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C++ casts

 
 
Alf P. Steinbach
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      08-15-2005
* Jacob:
> It is a common recommendation to use
> "static_cast<SomeType> someInstance" instead of the
> traditional infamous "(SomeType) someInstance".
>
> Should I use the same practice for simple types,
> i.e. instead of:
>
> double fraction = (double) n / total;
>
> should I write this?
>
> double fraction = static_cast<double>(n) /
> static_cast<double>(total);
>
> I find the traditional version a lot more readable
> in this case.


There are at least three reasons why it's a Good Idea (TM) to use the C++
named casts also for simple built-in types:

* It helps you and maintainers of your code remember to not use C-style
casts in general, which can help to prevent accidental usage.

* C-style casts can do const_cast and reinterpret_cast, which you probably
don't want (especially not for pointer values).

* The type definitions may be changed when the code is maintained.

--
A: Because it messes up the order in which people normally read text.
Q: Why is it such a bad thing?
A: Top-posting.
Q: What is the most annoying thing on usenet and in e-mail?
 
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Jacob
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      08-15-2005
It is a common recommendation to use
"static_cast<SomeType> someInstance" instead of the
traditional infamous "(SomeType) someInstance".

Should I use the same practice for simple types,
i.e. instead of:

double fraction = (double) n / total;

should I write this?

double fraction = static_cast<double>(n) /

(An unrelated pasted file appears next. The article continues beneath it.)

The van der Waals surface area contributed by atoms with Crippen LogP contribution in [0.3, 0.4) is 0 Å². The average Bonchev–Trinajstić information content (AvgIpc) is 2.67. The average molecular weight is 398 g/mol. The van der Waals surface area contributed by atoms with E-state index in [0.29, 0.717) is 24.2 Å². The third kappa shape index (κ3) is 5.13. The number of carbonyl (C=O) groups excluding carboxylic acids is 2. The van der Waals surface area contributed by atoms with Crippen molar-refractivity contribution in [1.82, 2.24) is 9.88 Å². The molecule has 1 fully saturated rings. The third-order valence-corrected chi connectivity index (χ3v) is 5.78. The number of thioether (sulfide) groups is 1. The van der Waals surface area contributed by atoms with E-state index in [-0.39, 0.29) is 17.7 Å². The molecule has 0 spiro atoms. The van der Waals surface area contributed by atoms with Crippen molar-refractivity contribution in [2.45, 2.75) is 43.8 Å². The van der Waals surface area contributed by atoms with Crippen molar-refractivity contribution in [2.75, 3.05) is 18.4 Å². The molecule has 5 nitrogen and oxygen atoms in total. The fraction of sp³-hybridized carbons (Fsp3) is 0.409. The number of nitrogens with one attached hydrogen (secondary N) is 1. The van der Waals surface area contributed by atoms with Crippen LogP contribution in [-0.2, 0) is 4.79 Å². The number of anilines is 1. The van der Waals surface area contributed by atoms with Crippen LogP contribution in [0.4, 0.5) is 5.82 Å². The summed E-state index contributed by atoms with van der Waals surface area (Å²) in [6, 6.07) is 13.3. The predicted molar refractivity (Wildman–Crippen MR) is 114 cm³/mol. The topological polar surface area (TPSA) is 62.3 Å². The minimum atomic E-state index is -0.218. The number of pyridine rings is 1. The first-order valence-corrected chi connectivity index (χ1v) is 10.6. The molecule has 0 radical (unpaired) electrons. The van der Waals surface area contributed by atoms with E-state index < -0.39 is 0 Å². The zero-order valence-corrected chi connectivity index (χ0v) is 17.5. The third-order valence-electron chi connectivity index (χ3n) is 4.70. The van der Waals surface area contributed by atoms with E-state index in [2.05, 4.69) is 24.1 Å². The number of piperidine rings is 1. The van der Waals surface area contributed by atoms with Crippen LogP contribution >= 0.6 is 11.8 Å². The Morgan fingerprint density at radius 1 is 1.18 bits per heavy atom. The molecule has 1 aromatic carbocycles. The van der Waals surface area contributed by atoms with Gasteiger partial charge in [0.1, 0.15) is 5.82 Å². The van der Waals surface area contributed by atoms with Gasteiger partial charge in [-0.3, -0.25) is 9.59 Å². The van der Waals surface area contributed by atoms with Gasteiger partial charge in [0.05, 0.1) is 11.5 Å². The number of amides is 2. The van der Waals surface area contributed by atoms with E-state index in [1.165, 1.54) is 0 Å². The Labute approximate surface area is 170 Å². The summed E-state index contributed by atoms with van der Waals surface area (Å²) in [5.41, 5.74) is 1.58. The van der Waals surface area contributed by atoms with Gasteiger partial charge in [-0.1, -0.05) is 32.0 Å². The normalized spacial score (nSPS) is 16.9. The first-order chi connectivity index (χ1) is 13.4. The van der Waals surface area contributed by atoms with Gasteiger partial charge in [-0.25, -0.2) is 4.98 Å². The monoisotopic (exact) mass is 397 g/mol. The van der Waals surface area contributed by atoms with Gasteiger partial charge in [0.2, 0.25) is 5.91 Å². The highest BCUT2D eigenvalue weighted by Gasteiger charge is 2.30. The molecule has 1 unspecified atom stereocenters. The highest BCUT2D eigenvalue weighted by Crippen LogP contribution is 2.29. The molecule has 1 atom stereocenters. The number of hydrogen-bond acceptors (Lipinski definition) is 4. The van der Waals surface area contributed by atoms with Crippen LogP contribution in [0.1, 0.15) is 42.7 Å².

static_cast<double>(total);

I find the traditional version a lot more readable
in this case.

Thanks!
 
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benben
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      08-15-2005

"Jacob" <(E-Mail Removed)> wrote in message
news:(E-Mail Removed)...
> It is a common recommendation to use
> "static_cast<SomeType> someInstance" instead of the
> traditional infamous "(SomeType) someInstance".
>
> Should I use the same practice for simple types,
> i.e. instead of:
>
> double fraction = (double) n / total;
>
> should I write this?
>
> double fraction = static_cast<double>(n) /
> static_cast<double>(total);
>
> I find the traditional version a lot more readable
> in this case.


This is TRUE! The traditional version DOES feel a lot natural than the C++
new cast operators.

But this is EXACTLY why C++ cast operators look this way: they are so ugly
looking to discourage you and alert you from using them. And you can always
pick up all casts using a find in a text editor.

>
> Thanks!



 
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pookiebearbottom@yahoo.com
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      08-15-2005
Is the equivilent of
double fraction = (double) n / total;
really
double fraction = static_cast<double>(n) / total;

double fraction = (double) n / (double) total;

isn't that readable either

 
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Greg